Photo by Diana George/For The Rural Virginian

Between the birding trails and the butterfly garden at Pleasant Grove Park in Palmyra, strawberries are already starting to ripen in the morning sun. Occasional equestrian riders pass at a leisurely pace, with smiles and friendly waves for everyone they meet.

It sounds idyllic, and members of the Fluvanna County Community Garden tend to agree that they have some advantages over their counterparts who are trying to grow fresh vegetables, flowers and herbs at home. The community gardeners don’t have to dig through hard clay, worry about their water bills or lament the lack of full-day sun on their fields. Best of all, everything they produce will find a ready consumer close to home.

The Fluvanna County Community Garden was established more than 10 years ago, according to Jan Hall, who is a member of the steering committee for the garden and also handles publicity and marketing for the Fluvanna Master Gardeners.

A combined venture of Fluvanna Master Gardeners (FMG) and Virginia Cooperative Extension (VCE), the community garden was originally intended to help low-income families raise food. But, as Ms. Hall notes, “Gardening takes an enormous amount of time. Most of the people [they were] trying to reach had children, were working full time or had multiple jobs.” Distance from Pleasant Grove was, and is, also a barrier for some would-be gardeners.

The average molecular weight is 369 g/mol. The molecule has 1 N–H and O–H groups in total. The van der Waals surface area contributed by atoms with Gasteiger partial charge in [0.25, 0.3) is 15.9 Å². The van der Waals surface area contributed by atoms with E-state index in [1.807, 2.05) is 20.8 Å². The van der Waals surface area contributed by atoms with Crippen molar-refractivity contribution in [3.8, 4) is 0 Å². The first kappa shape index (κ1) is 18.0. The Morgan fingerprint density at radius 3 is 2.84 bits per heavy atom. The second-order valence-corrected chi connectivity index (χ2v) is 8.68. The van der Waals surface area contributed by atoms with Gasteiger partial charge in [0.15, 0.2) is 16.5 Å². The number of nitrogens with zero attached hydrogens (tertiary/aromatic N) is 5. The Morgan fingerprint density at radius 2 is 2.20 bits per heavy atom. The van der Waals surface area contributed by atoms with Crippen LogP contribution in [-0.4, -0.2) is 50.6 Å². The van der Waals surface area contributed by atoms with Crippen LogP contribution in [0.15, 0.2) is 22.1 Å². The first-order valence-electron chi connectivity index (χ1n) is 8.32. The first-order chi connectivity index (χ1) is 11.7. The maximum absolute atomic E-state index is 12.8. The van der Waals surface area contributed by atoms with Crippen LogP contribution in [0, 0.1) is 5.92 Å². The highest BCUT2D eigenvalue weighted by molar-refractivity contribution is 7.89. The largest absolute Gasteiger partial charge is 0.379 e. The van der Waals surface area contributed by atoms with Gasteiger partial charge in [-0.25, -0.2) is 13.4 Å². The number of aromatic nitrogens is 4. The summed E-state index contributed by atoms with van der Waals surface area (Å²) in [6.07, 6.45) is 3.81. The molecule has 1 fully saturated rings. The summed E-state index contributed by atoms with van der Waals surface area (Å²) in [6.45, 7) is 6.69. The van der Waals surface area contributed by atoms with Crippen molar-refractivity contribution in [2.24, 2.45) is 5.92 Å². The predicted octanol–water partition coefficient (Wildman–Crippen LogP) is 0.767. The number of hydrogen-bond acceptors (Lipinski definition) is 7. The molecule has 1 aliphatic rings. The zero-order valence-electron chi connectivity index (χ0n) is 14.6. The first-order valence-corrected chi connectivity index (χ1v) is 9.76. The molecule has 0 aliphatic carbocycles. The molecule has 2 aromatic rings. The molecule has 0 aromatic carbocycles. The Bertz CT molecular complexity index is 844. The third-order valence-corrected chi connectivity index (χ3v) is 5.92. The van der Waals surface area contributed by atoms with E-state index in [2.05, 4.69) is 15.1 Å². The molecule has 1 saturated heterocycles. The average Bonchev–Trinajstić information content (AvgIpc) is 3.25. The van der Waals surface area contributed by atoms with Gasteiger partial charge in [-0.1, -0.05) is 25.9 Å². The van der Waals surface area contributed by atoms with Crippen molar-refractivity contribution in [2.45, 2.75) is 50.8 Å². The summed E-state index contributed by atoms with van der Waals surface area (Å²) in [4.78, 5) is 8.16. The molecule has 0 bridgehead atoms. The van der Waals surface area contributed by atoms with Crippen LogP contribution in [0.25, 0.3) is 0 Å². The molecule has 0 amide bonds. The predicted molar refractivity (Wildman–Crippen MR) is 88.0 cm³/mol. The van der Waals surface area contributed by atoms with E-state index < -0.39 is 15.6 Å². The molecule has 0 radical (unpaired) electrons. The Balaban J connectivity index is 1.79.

Although the Fluvanna County Community Garden has not realized its initial vision, it has expanded from its original 60 plots in 2007 to nearly 100 today. It fulfills a variety of needs for members and assists the larger community through volunteer efforts.

A significant contribution comes from the FMG, whose volunteers donate the produce they raise to the Monticello Area Community Action Agency (MACAA) food bank in Carysbrook. In 2016, Ms. Hall says, FMG supplied MACAA with 800 pounds of fresh produce. This year, FMG volunteers are devoting 10 garden plots for the food bank. In addition, other community gardeners “Plant a Row” for MACAA — and still others bring their harvests to the food bank on an occasional basis.

Another benefit is the sense of community the participants experience. “I love the people here,” says Theresa Landow, a mom and…